Monday, November 23, 2009

Initial Thoughts on Open Source Technology

My most recent open source venture has been to provide a utility that bridges the TV file format gap on Windows 7 machines. While this in and of itself isn’t all that interesting and was for my own benefit primarily, the pleasant and unintended consequence of contributing this code to the community was much larger than I expected.

After reviewing the feedback I’ve received on this project so far, I believe my initial thoughts can be characterized in three points:

  • People are more likely to provide constructive feedback in entertainment and non-commercial software when the venture is often of a personal nature, and the outcome is perceived to direct affect their enjoyment of technology.
    When people feel ownership of the problem, they are more likely to contribute to solving the problem.
  • The difficulty of extracting feedback from Line-of-Business software users stems from the reality that they’re too busy trying to get some specific task done, and don’t necessarily have time to comment on inane little details of what’s wrong with the software, simultaneous to their greater goals. The difference between software that ‘gets in the way’ vs. software that ‘provides a way’ must be interpreted within a context that includes what the person is trying to do and how much they understand about both their goals and the technology itself.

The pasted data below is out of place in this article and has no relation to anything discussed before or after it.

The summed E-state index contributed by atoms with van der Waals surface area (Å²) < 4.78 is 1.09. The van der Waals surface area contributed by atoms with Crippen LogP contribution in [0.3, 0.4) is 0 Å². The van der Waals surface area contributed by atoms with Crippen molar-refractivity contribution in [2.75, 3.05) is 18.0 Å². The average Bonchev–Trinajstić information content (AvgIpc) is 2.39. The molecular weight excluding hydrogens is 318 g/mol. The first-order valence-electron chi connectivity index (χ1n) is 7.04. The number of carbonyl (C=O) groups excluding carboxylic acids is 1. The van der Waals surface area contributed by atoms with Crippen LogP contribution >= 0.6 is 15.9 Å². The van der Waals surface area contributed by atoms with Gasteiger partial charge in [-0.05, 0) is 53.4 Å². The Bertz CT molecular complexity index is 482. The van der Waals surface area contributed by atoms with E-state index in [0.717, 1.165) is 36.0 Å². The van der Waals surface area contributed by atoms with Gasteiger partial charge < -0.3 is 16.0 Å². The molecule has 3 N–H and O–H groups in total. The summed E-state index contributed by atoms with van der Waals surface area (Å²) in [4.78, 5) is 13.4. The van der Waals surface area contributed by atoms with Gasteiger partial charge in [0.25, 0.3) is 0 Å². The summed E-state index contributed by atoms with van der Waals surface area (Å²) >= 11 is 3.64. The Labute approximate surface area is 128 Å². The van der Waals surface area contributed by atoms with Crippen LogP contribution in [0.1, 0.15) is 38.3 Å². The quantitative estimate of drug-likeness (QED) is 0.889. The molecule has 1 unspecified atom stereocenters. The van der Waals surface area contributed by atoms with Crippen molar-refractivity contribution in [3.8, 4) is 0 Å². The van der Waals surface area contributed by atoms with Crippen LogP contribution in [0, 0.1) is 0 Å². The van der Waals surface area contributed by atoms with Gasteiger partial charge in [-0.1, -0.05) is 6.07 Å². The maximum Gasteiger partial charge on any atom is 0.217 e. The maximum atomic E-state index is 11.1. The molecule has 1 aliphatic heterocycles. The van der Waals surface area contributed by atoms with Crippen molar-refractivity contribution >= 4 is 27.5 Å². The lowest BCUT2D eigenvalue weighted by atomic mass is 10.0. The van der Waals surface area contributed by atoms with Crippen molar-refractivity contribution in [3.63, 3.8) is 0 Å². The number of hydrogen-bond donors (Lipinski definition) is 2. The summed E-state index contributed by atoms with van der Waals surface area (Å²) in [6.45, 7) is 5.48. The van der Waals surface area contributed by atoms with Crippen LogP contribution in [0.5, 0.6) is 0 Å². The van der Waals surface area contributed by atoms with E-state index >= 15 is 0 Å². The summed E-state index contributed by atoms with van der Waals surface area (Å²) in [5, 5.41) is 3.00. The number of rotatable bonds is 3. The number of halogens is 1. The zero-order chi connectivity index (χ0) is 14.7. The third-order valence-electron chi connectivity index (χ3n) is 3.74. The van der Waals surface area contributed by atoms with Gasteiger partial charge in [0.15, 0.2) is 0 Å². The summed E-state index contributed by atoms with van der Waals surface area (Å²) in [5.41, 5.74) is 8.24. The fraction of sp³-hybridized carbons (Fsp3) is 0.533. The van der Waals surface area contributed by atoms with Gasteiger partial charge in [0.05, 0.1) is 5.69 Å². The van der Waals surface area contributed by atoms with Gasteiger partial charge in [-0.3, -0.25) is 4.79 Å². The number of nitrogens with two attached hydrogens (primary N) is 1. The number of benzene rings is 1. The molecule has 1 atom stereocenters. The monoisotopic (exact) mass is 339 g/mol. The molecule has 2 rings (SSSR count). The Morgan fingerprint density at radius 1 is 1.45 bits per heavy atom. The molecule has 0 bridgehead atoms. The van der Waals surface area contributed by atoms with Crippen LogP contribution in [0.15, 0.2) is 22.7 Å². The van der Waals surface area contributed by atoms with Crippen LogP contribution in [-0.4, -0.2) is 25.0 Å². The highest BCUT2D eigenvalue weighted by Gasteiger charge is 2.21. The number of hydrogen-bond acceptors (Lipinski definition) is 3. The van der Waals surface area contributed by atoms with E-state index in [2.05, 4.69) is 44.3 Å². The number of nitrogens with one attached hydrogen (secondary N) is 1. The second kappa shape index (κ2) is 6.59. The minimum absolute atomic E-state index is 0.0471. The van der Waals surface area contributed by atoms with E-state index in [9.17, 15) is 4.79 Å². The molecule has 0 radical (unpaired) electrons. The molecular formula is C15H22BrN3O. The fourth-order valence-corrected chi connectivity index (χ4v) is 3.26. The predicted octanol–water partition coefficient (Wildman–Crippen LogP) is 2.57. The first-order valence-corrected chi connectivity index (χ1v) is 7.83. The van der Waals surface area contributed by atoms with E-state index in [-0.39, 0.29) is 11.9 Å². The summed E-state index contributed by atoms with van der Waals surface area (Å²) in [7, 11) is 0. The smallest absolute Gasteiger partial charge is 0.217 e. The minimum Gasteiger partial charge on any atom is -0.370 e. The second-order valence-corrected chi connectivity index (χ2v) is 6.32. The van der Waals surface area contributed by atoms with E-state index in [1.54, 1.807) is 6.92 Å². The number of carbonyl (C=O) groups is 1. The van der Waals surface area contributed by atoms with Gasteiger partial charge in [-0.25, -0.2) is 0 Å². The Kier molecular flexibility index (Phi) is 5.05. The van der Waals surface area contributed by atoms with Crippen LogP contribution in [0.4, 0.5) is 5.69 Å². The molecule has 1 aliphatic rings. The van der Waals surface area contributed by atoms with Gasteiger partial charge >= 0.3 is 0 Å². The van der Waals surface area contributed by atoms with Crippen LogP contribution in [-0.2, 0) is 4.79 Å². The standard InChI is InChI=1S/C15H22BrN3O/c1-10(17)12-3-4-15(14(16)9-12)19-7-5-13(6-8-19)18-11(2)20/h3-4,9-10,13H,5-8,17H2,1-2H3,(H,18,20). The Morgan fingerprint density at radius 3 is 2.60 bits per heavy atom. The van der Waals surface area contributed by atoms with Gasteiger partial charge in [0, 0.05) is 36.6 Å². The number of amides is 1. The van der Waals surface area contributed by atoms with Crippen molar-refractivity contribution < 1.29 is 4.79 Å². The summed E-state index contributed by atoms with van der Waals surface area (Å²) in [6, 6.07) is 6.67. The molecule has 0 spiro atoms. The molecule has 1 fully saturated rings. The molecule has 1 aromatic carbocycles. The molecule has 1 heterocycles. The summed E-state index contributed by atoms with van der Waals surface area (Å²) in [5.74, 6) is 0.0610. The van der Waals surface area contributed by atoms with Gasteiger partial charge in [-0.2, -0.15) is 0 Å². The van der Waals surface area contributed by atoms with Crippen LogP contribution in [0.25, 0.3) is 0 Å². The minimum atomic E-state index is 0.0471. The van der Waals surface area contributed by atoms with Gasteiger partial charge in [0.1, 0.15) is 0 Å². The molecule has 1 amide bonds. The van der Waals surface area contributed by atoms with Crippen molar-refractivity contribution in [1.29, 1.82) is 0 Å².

People ignore the value of software if it is proposed in the wrong context or at the wrong time.
  • Open source software can be means of extracting the more general ‘concept’ feedback from a wide range of users, and can represent a source of valid measurement data on technology applicability and effectiveness without demanding the same initial financial or infrastructure costs that a full-on software release often can.
    While no feedback is completely ‘free’ (without some cost), open source is sometimes more affordable than traditional startup cycles.

Just thought I’d share my [currently evolving] hypotheses regarding the convergence of business and open source technology.

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